Director Baz Luhrmann and producer Catherine Martin talked with THR about The Great Gatsby’s opening night spot. The Oscar-nominated director also shared what F. Scott Fitzgeralds’ granddaughter said she thought about the movie. Luhrmann said Fitzgerald himself was “incredibly modernist, he took African American street music and put it in there and everyone said, ‘why you doing that jazz it’s a fad?’. So we copied that and put popular music.
The film has divided the critics, who have either praised it for its exuberant, operatic, roaring approach to its material – or derided as a crass, tin-eared rendering of F Scott Fitzgerald’s precisely tuned text. But, as The Great Gatsby opened the 66th Cannes film festival, its director and co-adaptor, Baz Luhrmann, defended the film, saying that his chief concern was the healthy box office.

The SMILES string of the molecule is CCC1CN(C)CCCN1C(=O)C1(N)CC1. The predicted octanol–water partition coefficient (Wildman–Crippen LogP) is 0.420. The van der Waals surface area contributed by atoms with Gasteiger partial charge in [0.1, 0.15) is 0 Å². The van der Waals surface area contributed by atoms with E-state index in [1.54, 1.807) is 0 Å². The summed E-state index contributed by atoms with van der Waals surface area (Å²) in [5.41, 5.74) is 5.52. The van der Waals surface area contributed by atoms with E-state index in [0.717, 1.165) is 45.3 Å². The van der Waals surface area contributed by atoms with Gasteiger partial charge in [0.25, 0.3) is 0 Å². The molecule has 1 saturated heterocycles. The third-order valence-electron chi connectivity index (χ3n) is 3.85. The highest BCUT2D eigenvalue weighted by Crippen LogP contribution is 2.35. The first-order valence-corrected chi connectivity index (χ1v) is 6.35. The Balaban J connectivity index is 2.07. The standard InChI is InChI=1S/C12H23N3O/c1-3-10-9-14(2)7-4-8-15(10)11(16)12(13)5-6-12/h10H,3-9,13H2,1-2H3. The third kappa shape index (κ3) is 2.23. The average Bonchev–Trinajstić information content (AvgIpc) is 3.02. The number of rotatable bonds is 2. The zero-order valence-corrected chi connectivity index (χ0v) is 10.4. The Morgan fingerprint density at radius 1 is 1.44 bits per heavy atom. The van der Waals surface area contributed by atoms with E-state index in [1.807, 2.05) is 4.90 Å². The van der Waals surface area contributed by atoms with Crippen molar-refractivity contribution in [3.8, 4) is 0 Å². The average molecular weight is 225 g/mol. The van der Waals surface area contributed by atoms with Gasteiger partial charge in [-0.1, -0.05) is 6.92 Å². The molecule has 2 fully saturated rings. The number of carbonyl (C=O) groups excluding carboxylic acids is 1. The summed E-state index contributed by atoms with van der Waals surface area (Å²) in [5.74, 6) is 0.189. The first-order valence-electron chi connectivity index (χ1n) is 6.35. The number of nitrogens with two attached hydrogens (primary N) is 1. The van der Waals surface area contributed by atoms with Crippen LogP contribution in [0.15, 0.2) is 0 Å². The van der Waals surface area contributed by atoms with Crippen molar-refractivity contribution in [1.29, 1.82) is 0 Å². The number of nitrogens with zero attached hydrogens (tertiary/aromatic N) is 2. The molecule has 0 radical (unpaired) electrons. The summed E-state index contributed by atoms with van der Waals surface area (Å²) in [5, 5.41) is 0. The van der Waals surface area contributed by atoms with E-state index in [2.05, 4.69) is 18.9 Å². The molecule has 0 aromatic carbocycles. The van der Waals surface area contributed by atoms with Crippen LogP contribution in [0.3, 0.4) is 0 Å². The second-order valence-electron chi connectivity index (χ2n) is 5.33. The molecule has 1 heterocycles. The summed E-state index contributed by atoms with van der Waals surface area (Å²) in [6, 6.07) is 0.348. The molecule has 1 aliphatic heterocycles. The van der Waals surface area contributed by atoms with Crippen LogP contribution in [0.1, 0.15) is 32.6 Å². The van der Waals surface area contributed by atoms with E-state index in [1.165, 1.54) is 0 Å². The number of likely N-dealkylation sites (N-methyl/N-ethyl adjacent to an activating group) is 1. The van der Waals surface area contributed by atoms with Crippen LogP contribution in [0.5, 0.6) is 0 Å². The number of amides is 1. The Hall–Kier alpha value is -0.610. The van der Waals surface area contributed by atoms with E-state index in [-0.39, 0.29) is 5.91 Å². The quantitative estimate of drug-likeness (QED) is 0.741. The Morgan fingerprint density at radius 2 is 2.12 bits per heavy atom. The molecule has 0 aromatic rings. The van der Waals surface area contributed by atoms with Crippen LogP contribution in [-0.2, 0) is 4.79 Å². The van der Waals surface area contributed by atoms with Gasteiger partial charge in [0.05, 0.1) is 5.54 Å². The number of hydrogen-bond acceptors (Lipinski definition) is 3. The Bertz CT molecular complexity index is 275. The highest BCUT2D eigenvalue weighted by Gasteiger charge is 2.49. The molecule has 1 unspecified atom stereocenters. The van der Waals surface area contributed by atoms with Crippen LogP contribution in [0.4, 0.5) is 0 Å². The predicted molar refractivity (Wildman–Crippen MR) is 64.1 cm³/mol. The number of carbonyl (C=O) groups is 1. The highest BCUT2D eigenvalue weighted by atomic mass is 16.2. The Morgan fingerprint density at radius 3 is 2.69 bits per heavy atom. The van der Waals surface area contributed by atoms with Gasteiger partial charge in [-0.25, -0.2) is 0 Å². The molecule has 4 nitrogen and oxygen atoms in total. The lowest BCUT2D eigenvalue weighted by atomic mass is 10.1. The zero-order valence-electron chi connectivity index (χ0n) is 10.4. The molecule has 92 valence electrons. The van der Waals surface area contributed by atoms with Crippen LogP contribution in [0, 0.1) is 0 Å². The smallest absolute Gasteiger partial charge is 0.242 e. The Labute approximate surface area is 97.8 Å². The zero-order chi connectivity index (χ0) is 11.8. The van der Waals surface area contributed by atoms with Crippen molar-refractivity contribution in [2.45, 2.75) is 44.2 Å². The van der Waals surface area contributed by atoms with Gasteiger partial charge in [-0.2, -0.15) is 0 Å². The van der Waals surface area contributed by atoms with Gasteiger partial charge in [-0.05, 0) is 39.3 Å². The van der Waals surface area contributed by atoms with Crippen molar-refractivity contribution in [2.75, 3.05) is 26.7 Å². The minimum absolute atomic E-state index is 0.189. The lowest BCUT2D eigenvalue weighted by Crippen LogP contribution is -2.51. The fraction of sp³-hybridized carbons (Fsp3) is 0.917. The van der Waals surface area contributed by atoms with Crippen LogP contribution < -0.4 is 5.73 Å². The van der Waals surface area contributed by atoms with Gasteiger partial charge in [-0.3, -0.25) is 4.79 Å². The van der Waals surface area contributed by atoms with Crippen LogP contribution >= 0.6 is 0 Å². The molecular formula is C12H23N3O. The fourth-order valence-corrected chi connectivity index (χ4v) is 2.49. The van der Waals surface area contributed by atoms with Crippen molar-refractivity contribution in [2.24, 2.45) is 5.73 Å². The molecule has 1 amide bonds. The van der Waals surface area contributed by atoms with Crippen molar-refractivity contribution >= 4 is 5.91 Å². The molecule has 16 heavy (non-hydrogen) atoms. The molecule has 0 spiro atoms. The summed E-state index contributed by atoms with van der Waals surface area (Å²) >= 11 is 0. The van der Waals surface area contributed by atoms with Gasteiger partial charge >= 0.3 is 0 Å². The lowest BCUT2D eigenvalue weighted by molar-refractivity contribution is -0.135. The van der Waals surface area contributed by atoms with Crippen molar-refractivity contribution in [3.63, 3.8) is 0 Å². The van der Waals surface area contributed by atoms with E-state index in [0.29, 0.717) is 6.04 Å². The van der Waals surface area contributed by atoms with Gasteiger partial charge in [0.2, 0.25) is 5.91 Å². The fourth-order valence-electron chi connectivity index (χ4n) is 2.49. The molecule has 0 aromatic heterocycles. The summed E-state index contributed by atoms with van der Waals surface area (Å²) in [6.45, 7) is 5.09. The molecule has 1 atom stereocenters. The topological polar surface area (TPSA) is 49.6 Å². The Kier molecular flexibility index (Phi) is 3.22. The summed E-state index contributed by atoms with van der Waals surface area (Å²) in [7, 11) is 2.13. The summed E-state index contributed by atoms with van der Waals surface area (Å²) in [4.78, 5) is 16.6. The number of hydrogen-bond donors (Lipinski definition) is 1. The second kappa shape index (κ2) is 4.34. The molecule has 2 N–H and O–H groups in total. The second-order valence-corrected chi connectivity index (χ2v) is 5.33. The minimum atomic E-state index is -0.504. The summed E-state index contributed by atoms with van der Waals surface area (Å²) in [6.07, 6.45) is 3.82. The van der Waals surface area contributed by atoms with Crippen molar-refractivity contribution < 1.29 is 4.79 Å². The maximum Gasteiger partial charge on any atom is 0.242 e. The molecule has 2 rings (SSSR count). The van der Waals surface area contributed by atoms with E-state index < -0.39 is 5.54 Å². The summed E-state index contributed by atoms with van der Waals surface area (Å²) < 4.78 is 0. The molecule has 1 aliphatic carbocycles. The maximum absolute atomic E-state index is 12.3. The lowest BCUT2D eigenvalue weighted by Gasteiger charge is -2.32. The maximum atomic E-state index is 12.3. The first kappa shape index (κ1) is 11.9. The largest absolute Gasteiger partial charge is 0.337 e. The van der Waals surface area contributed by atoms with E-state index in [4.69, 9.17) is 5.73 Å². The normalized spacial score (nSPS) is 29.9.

Craig Pearce, co-writer said about Fitzgerald’s novel: “It had a resonance today that was so strong in terms of what it was saying about the financial climate and the global financial crisis, and incredibly Scott Fitzgerald predicted this with a [car] crash, symbolic of a greater crash which had not yet happened but was about to.” The 1929 Wall Street Crash came just four years after the novel’s publication.
Luhrmann paid tribute to the Fitzgerald scholars, including Professor James West of Penn State University, who had “kept us in check” in adapting a “sacred text”